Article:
Richard Barancik, the last surviving member of the Allied military corps that hunted down and recovered countless artworks stolen by the Nazis, died July 14 in Chicago. He was 98.
As an Army private first class and member of what was officially known as the Monuments, Fine Arts, and Archives (MFAA) Section, and unofficially known as the “Monuments Men” (although it included a few women), Barancik was dispatched to Salzburg, Austria in 1945. He and a fellow soldier assisted in moving stolen art treasures to the central repository of the US Property Control Branch and served as guards.
Although he would go on to become a prolific architect after the war, the 20-year-old Barancik volunteered for the MFAA only with training in basic engineering and a love of art.
“When I arrived in Salzburg, I was not only overwhelmed by the beauty of the town but the quality of the men in the Fine Arts Section. They were typically older and very well educated in the fine arts,” he said in an interview last year.
The Monuments Men and Women collective
All told, about 350 men and women, mostly academics, art historians and other antiquities experts, served in the MFAA, mostly from the United States and Great Britain but nearly a dozen other countries as well. Between 1943 and its dissolution in 1946, the Monuments Men recovered thousands of paintings, sculptures, gold and other cultural objects in both Europe and Asia — a rescue effort that allowed Jewish survivors, the families of victims and others who had been stripped of their assets by the Nazis to recover many of them in the decades after the war.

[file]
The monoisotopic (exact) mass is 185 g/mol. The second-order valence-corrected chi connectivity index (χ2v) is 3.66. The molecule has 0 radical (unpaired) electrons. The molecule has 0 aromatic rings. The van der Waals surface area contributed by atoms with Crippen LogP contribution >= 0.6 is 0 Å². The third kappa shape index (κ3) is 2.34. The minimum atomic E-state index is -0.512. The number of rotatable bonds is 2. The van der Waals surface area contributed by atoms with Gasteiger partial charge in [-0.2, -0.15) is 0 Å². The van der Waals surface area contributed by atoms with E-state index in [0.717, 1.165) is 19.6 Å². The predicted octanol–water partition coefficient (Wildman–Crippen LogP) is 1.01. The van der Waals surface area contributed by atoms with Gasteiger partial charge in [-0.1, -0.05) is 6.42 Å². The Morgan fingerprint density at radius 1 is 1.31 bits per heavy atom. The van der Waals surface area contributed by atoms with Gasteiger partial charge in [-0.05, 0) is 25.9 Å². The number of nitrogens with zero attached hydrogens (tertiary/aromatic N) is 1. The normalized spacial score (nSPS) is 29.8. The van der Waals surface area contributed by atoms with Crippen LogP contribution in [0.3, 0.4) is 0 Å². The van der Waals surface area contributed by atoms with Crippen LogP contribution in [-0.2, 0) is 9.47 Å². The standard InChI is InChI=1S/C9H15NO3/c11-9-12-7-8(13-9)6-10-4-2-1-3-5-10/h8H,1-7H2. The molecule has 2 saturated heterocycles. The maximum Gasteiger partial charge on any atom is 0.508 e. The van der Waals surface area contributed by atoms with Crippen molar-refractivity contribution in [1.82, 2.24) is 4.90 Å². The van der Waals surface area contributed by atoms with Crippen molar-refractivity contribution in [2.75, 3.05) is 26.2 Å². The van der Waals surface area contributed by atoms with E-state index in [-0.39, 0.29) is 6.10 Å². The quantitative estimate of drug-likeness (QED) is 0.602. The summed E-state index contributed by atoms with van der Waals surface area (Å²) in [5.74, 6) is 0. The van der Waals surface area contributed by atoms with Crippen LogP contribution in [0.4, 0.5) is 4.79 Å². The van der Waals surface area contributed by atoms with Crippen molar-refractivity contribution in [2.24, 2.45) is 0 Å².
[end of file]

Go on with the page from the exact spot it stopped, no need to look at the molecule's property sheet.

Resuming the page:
After the war but while still serving in the military, Barancik attended Cambridge University in England and the Ecole des Beaux-Arts at Fontainebleau, France. He returned home to finish his architecture degree at the University of Illinois. The firm he founded in 1950 with a former instructor, Barancik Conte & Associates, designed private homes, office buildings, campuses and bowling alleys, and eventually became known for distinctive high-rises along Chicago’s upscale “Gold Coast.”
He retired in 1993 and split his time between Pebble Beach, California, and Chicago. He served on the boards of the Latin School of Chicago, the San Francisco Asian Art Museum, the Monterey Institute of International Studies and the Monterey Museum of Art.
In 2015, Barancik was part of a delegation of former Monuments Men who traveled to Washington, D.C., to receive the nation’s highest civilian honor, the Congressional Gold Medal. “This is a small group of people who, acting purely on their passion and courage, reclaimed the world’s most valuable treasures,” Rep. John Boehner, then Speaker of the House, said at the ceremony. “They reattached the tendons to the bone that is a civilization’s identity.”
Barancik was born in Chicago in 1924. His mother, Carrie Grawoig, was an immigrant from Russia who gave piano lessons; his father, Dr. Henry Barancik, ran a hospital division in France during World War I and was chief of staff at Jackson Park Hospital and South Chicago Hospital, according to the Chicago Sun-Times.
Barancik is survived by two sons, three daughters, four grandchildren and three great-grandchildren. He was divorced once and widowed twice.
“Richard was larger than life, a true original who defied convention,” his family remembered in a tribute. “He had an impeccable eye for art and design, no matter if it was high or low. He knew what he loved… and surrounded himself with those things, whether they were paintings, ship models or miniatures.”